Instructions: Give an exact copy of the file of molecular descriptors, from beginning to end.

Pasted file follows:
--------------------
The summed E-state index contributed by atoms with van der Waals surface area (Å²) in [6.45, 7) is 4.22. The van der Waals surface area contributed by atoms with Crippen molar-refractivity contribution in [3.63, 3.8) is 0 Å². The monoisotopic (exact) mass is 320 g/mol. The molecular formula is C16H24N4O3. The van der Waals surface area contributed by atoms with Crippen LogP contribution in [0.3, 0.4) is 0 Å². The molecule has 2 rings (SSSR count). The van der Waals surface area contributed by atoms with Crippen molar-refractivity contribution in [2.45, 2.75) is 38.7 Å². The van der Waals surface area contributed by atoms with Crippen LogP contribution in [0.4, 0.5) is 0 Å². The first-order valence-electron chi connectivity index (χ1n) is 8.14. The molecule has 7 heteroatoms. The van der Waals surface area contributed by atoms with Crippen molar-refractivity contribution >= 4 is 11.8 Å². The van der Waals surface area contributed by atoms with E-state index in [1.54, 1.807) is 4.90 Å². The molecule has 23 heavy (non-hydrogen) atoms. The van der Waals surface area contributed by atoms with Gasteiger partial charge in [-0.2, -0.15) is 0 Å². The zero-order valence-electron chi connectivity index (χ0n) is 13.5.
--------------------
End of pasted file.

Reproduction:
The summed E-state index contributed by atoms with van der Waals surface area (Å²) in [6.45, 7) is 4.22. The van der Waals surface area contributed by atoms with Crippen molar-refractivity contribution in [3.63, 3.8) is 0 Å². The monoisotopic (exact) mass is 320 g/mol. The molecular formula is C16H24N4O3. The van der Waals surface area contributed by atoms with Crippen LogP contribution in [0.3, 0.4) is 0 Å². The molecule has 2 rings (SSSR count). The van der Waals surface area contributed by atoms with Crippen molar-refractivity contribution in [2.45, 2.75) is 38.7 Å². The van der Waals surface area contributed by atoms with Crippen LogP contribution in [0.4, 0.5) is 0 Å². The first-order valence-electron chi connectivity index (χ1n) is 8.14. The molecule has 7 heteroatoms. The van der Waals surface area contributed by atoms with Crippen molar-refractivity contribution >= 4 is 11.8 Å². The van der Waals surface area contributed by atoms with E-state index in [1.54, 1.807) is 4.90 Å². The molecule has 23 heavy (non-hydrogen) atoms. The van der Waals surface area contributed by atoms with Gasteiger partial charge in [-0.2, -0.15) is 0 Å². The zero-order valence-electron chi connectivity index (χ0n) is 13.5.